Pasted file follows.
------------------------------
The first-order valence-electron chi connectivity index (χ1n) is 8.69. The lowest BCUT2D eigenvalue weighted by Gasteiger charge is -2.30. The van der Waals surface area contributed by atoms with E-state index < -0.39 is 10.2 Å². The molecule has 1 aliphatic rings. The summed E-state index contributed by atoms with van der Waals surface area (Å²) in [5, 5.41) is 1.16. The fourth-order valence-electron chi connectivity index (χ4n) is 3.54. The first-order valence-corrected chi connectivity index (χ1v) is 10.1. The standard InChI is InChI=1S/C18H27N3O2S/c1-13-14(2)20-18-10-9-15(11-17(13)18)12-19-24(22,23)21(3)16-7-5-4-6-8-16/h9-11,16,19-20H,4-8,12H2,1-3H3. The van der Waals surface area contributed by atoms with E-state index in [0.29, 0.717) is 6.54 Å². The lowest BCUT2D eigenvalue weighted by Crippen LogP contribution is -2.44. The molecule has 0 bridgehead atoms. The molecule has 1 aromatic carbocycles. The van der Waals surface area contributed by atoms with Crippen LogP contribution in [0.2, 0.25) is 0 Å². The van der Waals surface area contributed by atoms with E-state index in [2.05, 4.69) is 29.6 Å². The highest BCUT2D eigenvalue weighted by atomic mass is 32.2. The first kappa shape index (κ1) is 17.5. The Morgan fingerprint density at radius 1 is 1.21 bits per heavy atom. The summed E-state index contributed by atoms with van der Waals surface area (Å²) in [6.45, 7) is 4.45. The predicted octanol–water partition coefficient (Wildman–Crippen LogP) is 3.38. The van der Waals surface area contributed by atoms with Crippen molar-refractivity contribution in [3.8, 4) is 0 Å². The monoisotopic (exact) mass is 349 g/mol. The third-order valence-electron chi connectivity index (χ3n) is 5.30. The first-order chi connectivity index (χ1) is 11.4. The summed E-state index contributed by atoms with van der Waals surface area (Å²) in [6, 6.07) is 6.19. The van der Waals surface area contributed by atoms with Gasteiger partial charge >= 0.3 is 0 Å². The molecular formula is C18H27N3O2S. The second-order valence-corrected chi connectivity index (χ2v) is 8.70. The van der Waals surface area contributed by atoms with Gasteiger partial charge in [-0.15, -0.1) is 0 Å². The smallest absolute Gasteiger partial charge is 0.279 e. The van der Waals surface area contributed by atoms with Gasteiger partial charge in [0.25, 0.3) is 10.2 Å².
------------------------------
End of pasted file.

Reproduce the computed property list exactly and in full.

The first-order valence-electron chi connectivity index (χ1n) is 8.69. The lowest BCUT2D eigenvalue weighted by Gasteiger charge is -2.30. The van der Waals surface area contributed by atoms with E-state index < -0.39 is 10.2 Å². The molecule has 1 aliphatic rings. The summed E-state index contributed by atoms with van der Waals surface area (Å²) in [5, 5.41) is 1.16. The fourth-order valence-electron chi connectivity index (χ4n) is 3.54. The first-order valence-corrected chi connectivity index (χ1v) is 10.1. The standard InChI is InChI=1S/C18H27N3O2S/c1-13-14(2)20-18-10-9-15(11-17(13)18)12-19-24(22,23)21(3)16-7-5-4-6-8-16/h9-11,16,19-20H,4-8,12H2,1-3H3. The van der Waals surface area contributed by atoms with E-state index in [0.29, 0.717) is 6.54 Å². The lowest BCUT2D eigenvalue weighted by Crippen LogP contribution is -2.44. The molecule has 0 bridgehead atoms. The molecule has 1 aromatic carbocycles. The van der Waals surface area contributed by atoms with Crippen LogP contribution in [0.2, 0.25) is 0 Å². The van der Waals surface area contributed by atoms with E-state index in [2.05, 4.69) is 29.6 Å². The highest BCUT2D eigenvalue weighted by atomic mass is 32.2. The first kappa shape index (κ1) is 17.5. The Morgan fingerprint density at radius 1 is 1.21 bits per heavy atom. The summed E-state index contributed by atoms with van der Waals surface area (Å²) in [6.45, 7) is 4.45. The predicted octanol–water partition coefficient (Wildman–Crippen LogP) is 3.38. The van der Waals surface area contributed by atoms with Crippen molar-refractivity contribution in [3.8, 4) is 0 Å². The monoisotopic (exact) mass is 349 g/mol. The third-order valence-electron chi connectivity index (χ3n) is 5.30. The first-order chi connectivity index (χ1) is 11.4. The summed E-state index contributed by atoms with van der Waals surface area (Å²) in [6, 6.07) is 6.19. The van der Waals surface area contributed by atoms with Gasteiger partial charge >= 0.3 is 0 Å². The molecular formula is C18H27N3O2S. The second-order valence-corrected chi connectivity index (χ2v) is 8.70. The van der Waals surface area contributed by atoms with Gasteiger partial charge in [-0.15, -0.1) is 0 Å². The smallest absolute Gasteiger partial charge is 0.279 e. The van der Waals surface area contributed by atoms with Gasteiger partial charge in [0.25, 0.3) is 10.2 Å².